In Focus: William Chlystun
Tell us about your background and how you knew you wanted to be a teacher.
History was always something that interested me. I loved learning about the wars and politics that shaped our world. I always thought of teaching as something separate. As a student, I always liked volunteering to help a teacher with grading, putting up bulletin boards, and organizing a classroom, but it wasn’t until I got to college that realized I could put the two together. I enjoy working with students and find that many times they can teach you just as much as you teach them. I like teaching secondary education because I feel it enables a teacher to dive a bit deeper into topics and to challenge students preconceived notions. I have had the unique opportunity to work with students of varying socioeconomic status, cultural backgrounds, and learning levels. Regardless of where you may end up teaching, literacy is one of the main challenges that any educator will encounter. There is never a dull moment in a classroom and if you are committed to the field of education, I find that it can be extremely rewarding.
What brought you to Hofstra University for graduate studies?
When I began to consider my options for graduate school I was trying to find a program that would be a good fit for me as a Social Studies teacher, and appeal to hiring administrators in a world driven by Common Core literacy standards. Hofstra’s location was convenient to both my teaching job in NYC and my home on Long Island. I was able to find all of this with the added benefit of a strong reputation as a teaching school at Hofstra University.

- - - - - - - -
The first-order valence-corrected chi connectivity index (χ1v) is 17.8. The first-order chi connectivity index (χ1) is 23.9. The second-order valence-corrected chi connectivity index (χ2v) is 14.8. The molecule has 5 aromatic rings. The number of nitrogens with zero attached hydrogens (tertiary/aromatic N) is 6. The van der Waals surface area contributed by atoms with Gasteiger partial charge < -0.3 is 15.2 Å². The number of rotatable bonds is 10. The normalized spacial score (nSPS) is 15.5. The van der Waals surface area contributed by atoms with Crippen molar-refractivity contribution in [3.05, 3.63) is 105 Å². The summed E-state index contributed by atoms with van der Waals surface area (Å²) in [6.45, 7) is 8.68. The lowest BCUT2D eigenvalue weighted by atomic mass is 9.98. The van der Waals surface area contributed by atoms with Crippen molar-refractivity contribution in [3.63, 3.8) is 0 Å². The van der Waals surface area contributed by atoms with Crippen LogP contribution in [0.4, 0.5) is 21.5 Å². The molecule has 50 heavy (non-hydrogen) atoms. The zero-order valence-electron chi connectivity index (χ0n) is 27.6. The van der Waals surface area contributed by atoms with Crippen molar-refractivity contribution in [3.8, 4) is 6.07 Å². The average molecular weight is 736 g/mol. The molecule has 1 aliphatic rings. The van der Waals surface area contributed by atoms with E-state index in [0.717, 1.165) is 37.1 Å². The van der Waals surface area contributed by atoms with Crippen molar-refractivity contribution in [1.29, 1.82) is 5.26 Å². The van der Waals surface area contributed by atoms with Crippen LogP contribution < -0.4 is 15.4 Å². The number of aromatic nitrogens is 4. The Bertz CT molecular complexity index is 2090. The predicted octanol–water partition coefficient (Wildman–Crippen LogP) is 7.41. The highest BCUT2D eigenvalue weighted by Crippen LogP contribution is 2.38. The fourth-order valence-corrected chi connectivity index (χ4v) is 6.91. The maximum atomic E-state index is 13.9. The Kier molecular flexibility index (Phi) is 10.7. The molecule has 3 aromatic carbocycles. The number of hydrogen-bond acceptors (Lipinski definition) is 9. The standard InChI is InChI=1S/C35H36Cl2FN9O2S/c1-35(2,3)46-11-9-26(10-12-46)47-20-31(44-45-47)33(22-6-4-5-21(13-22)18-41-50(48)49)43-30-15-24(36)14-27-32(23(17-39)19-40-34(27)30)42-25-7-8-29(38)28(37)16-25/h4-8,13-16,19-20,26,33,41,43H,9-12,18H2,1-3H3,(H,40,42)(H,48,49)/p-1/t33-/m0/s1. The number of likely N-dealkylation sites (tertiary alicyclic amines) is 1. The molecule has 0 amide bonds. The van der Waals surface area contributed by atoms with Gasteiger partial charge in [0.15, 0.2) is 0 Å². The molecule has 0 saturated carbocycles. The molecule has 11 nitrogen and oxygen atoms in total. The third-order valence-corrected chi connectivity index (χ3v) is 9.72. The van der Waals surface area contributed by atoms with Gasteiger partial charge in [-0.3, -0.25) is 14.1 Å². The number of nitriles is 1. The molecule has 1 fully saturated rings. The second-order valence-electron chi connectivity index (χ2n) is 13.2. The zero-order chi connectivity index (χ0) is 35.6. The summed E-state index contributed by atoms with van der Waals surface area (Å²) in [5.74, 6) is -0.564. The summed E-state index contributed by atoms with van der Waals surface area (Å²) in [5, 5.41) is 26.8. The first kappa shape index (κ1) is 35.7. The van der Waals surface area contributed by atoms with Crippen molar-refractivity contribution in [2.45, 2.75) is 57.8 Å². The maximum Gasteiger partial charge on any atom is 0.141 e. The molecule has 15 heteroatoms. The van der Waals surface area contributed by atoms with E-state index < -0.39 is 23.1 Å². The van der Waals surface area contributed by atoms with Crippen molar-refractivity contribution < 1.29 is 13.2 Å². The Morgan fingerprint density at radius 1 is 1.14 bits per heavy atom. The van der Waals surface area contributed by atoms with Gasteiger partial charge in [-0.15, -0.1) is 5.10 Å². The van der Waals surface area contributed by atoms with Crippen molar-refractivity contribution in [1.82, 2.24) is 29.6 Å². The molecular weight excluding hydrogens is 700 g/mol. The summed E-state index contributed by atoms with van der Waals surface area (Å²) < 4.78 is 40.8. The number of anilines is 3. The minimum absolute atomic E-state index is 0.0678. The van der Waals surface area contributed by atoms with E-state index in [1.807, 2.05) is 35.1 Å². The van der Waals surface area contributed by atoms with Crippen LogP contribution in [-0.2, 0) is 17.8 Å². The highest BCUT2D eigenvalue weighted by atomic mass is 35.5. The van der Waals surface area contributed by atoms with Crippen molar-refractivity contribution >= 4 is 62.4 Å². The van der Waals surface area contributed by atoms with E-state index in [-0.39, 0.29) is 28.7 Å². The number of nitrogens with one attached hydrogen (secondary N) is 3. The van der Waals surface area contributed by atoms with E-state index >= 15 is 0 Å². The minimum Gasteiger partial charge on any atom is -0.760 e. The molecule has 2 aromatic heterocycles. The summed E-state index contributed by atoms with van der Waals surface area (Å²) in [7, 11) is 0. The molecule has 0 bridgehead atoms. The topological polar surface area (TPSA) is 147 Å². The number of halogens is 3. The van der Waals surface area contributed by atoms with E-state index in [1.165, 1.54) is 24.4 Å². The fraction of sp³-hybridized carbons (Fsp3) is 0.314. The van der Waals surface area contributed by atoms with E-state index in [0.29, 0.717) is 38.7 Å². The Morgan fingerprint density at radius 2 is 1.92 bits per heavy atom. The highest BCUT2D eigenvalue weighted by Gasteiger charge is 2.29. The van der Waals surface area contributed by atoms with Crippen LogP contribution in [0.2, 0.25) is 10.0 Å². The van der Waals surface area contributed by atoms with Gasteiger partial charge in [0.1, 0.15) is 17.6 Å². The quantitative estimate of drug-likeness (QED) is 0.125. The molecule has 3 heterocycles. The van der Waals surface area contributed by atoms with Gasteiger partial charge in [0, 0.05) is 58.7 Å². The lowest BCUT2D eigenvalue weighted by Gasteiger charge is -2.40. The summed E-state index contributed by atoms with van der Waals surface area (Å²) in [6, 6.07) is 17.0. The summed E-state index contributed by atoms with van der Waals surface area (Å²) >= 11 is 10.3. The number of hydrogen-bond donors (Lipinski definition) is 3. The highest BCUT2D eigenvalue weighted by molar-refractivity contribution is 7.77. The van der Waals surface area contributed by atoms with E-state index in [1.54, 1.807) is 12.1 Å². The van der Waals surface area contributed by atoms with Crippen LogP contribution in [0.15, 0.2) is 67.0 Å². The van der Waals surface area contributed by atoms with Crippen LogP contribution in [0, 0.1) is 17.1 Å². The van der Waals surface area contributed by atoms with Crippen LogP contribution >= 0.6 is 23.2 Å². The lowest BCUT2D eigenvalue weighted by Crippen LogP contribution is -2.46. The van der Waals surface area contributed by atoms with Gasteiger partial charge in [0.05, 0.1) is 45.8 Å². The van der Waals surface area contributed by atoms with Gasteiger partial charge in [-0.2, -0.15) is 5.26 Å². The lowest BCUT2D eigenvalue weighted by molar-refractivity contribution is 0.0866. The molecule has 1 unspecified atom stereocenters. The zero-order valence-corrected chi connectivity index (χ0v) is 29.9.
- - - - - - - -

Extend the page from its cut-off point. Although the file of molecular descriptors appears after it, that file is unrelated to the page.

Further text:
Did you find mentors while you studied at Hofstra?
All of the teachers in the Literacy Studies program have been extremely helpful. I find their mastery of the subject to be top-notch and overall they are very easy to work with. I am a full-time teacher in NYC so sometimes balancing classes with work and a commute can be nightmarish, but they have made every effort to assist me in any way possible. I have never been treated like a burden and I have always felt that the professors genuinely cared about my success. To highlight one person as a mentor would be unfair because I have learned so much from all of them. The department as a whole does a great job of staying on the same page and getting along, which makes it that much easier being a student in the program.
What advice do you have for those seeking certification in Literacy Studies?
Literacy Studies will continue to be a growing field because now all teachers, whether in the field of math, science, English, or social studies, are teachers of literacy first and foremost. I think regardless of your background, teaching literacy is one of the greatest challenges that teachers face. The literacy field is so broad that I think there is something for everyone whether it is early education, secondary education, or bilingual education that interests you.